Note: Where available, the PDF/Word icon below is provided to view the complete and fully formatted document
 Download Current HansardDownload Current Hansard    View Or Save XMLView/Save XML

Previous Fragment    Next Fragment
Wednesday, 28 November 2012
Page: 13827

Mr MITCHELL (McEwen) (10:28): I rise to speak on this report, Netting the benefits, by the Standing Committee on Agriculture, Resources, Fishing and Forestry, that the Chair has so eloquently outlined. I give the Chair the tick for that particular heading because it was a hotly contested thing to talk about where we should start with this. Many people right across this country love fishing. I know I love to get out fishing—there is nothing better than a day of frustration when you can sit on the water, come home empty-handed or end up having to stop at the shop and get a steak on the way home! I am sure you, Deputy Speaker, as a keen fisherman probably have had similar experiences where you went home more frustrated than when you started out. The importance of fishing and our fisheries stocks can never be underestimated. The population across the world is growing. We know that fish products are a good source of protein for people. With more and more people eating fish because of the health benefits—and maybe I should eat more—it is important that we protect our fisheries and make sure that we capitalise on the world-class fisheries that we have, and develop our aquaculture because that will be the next phase for the fishing industry. Ocean stocks are being depleted due to a range factors. We have heard about climate change and the effects on weather patterns and water currents, and what that does for fish stocks right across the globe. A lot of the water currents start in the Northern Hemisphere and come all the way down to Tasmania, and with that they bring the recruitment stocks of smaller fish and crustaceans that grow, and that we fish.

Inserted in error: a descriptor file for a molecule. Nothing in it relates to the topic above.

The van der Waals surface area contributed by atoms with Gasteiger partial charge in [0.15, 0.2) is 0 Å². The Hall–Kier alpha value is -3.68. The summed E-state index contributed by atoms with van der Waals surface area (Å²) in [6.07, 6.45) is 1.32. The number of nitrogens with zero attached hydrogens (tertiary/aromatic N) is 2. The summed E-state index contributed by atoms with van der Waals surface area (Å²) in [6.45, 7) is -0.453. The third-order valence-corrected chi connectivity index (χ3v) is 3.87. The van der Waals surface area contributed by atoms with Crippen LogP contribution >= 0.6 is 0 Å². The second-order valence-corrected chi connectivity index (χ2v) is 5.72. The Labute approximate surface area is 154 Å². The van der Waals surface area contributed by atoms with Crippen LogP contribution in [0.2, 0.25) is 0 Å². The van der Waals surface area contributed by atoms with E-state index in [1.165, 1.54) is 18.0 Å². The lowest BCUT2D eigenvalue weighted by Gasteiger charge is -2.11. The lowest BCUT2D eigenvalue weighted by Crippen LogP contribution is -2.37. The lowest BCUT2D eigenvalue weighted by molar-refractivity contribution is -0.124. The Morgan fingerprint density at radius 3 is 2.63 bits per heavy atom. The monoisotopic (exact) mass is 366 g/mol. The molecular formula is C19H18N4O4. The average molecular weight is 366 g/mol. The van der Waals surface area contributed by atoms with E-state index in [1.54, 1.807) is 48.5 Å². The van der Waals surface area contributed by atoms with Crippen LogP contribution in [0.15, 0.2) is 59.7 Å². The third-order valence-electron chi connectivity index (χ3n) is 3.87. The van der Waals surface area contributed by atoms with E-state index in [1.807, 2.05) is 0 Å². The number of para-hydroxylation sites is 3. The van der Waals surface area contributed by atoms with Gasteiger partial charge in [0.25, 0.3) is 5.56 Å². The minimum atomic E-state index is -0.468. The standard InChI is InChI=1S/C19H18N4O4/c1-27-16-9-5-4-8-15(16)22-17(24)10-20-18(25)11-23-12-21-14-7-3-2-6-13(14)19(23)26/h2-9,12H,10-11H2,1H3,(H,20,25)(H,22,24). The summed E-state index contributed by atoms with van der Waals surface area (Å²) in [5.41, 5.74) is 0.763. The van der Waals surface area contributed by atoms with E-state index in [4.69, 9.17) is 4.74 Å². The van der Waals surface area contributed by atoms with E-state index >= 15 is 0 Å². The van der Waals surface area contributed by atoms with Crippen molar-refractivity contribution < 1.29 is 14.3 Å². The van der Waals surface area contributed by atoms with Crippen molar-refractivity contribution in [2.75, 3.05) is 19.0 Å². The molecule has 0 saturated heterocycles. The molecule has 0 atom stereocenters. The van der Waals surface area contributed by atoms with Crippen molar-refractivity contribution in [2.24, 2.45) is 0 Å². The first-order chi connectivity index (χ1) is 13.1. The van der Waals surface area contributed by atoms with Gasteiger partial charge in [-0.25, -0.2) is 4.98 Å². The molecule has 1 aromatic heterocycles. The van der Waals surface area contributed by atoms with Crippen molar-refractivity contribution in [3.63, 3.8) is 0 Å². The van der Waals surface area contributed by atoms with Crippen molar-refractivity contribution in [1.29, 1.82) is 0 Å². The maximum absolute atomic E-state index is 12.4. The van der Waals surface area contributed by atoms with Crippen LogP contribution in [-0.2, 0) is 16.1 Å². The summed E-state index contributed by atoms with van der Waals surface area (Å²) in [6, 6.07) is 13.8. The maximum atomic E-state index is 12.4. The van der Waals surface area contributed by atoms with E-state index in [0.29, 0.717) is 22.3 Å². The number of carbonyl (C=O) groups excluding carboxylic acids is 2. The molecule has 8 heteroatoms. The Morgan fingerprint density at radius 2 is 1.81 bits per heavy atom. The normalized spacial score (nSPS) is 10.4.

In my previous life before the privilege of coming to this place, I worked in the Victorian government and my responsibilities related to fishing and how commercial and recreational fishers work with the resources we have. It is a situation of two goats head-butting, if you like, with competing interests for the resources available. A lot of times there is angst amongst both the recreational and the commercial fishers about where to go. Everyone would agree that we need to protect our fish stocks. We need to make sure that they are available for future generations, but we all like access to our fisheries. In my home state of Victoria, we have some wonderful fisheries: the scallop and tuna fisheries, and of course everyone enjoys a good feed of snapper. They are usually on the run magnificently up through Port Phillip Bay. It is not uncommon even for recreational fishers to get out there or to see a queue of 400 or 500 boats lining up to get out and enjoy a day's catch.

We have to make sure that we have the correct instruments in place to protect fish stocks. Most state waters where a lot of the recreational fishing is done is within the three-kilometre line from shore. Outside of that line are the Commonwealth waters. Unfortunately, fish are not like cattle and sheep in that you cannot put them in a pen. It is very hard to get fish to understand that they may be going from a Commonwealth water into a state water and vice versa. So we need to have guidelines and precautions in place, and we do that by working with the stakeholders, to ensure we have regional policy statements and regional rules in place that look after the fish stocks and that continue to ensure a great pastime for recreational fishers and, importantly, a livelihood for commercial fishers.